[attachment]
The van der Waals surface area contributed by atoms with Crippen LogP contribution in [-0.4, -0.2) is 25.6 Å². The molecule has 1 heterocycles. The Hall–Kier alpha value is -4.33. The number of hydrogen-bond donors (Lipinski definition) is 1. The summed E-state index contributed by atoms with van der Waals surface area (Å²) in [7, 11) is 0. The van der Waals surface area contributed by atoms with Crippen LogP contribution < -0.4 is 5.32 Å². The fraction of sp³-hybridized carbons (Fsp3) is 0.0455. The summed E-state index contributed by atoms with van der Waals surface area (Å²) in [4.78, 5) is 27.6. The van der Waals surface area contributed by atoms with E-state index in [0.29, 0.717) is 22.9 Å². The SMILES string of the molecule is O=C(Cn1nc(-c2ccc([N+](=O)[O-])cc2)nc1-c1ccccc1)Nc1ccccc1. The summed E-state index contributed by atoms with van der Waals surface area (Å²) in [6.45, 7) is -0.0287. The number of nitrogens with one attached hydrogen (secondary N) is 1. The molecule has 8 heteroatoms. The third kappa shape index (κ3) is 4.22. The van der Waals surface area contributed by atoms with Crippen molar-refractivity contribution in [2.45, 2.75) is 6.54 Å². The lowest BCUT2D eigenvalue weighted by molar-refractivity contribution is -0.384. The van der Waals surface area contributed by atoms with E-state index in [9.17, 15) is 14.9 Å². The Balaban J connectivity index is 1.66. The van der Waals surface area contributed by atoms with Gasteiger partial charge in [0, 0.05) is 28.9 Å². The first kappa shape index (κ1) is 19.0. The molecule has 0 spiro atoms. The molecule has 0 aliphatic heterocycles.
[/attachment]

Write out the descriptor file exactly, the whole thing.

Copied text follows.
The van der Waals surface area contributed by atoms with Crippen LogP contribution in [-0.4, -0.2) is 25.6 Å². The molecule has 1 heterocycles. The Hall–Kier alpha value is -4.33. The number of hydrogen-bond donors (Lipinski definition) is 1. The summed E-state index contributed by atoms with van der Waals surface area (Å²) in [7, 11) is 0. The van der Waals surface area contributed by atoms with Crippen LogP contribution < -0.4 is 5.32 Å². The fraction of sp³-hybridized carbons (Fsp3) is 0.0455. The summed E-state index contributed by atoms with van der Waals surface area (Å²) in [4.78, 5) is 27.6. The van der Waals surface area contributed by atoms with E-state index in [0.29, 0.717) is 22.9 Å². The SMILES string of the molecule is O=C(Cn1nc(-c2ccc([N+](=O)[O-])cc2)nc1-c1ccccc1)Nc1ccccc1. The summed E-state index contributed by atoms with van der Waals surface area (Å²) in [6.45, 7) is -0.0287. The number of nitrogens with one attached hydrogen (secondary N) is 1. The molecule has 8 heteroatoms. The third kappa shape index (κ3) is 4.22. The van der Waals surface area contributed by atoms with Crippen molar-refractivity contribution in [2.45, 2.75) is 6.54 Å². The lowest BCUT2D eigenvalue weighted by molar-refractivity contribution is -0.384. The van der Waals surface area contributed by atoms with E-state index in [9.17, 15) is 14.9 Å². The Balaban J connectivity index is 1.66. The van der Waals surface area contributed by atoms with Gasteiger partial charge in [0, 0.05) is 28.9 Å². The first kappa shape index (κ1) is 19.0. The molecule has 0 spiro atoms. The molecule has 0 aliphatic heterocycles.